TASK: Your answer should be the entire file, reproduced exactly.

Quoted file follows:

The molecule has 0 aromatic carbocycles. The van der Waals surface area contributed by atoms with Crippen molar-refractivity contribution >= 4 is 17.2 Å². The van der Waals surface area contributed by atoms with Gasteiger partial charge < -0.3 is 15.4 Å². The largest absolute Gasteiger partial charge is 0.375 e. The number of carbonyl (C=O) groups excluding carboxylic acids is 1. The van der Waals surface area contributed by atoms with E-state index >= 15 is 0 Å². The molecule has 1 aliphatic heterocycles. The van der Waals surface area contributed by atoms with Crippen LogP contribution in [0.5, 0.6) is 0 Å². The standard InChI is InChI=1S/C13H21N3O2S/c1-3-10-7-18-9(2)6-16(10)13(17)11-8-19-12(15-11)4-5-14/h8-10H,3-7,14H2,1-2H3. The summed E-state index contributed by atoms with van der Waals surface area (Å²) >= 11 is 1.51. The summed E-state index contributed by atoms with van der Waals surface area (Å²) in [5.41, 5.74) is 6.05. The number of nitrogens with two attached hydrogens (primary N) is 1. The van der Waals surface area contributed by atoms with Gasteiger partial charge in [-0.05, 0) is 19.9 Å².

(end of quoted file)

The molecule has 0 aromatic carbocycles. The van der Waals surface area contributed by atoms with Crippen molar-refractivity contribution >= 4 is 17.2 Å². The van der Waals surface area contributed by atoms with Gasteiger partial charge < -0.3 is 15.4 Å². The largest absolute Gasteiger partial charge is 0.375 e. The number of carbonyl (C=O) groups excluding carboxylic acids is 1. The van der Waals surface area contributed by atoms with E-state index >= 15 is 0 Å². The molecule has 1 aliphatic heterocycles. The van der Waals surface area contributed by atoms with Crippen LogP contribution in [0.5, 0.6) is 0 Å². The standard InChI is InChI=1S/C13H21N3O2S/c1-3-10-7-18-9(2)6-16(10)13(17)11-8-19-12(15-11)4-5-14/h8-10H,3-7,14H2,1-2H3. The summed E-state index contributed by atoms with van der Waals surface area (Å²) >= 11 is 1.51. The summed E-state index contributed by atoms with van der Waals surface area (Å²) in [5.41, 5.74) is 6.05. The number of nitrogens with two attached hydrogens (primary N) is 1. The van der Waals surface area contributed by atoms with Gasteiger partial charge in [-0.05, 0) is 19.9 Å².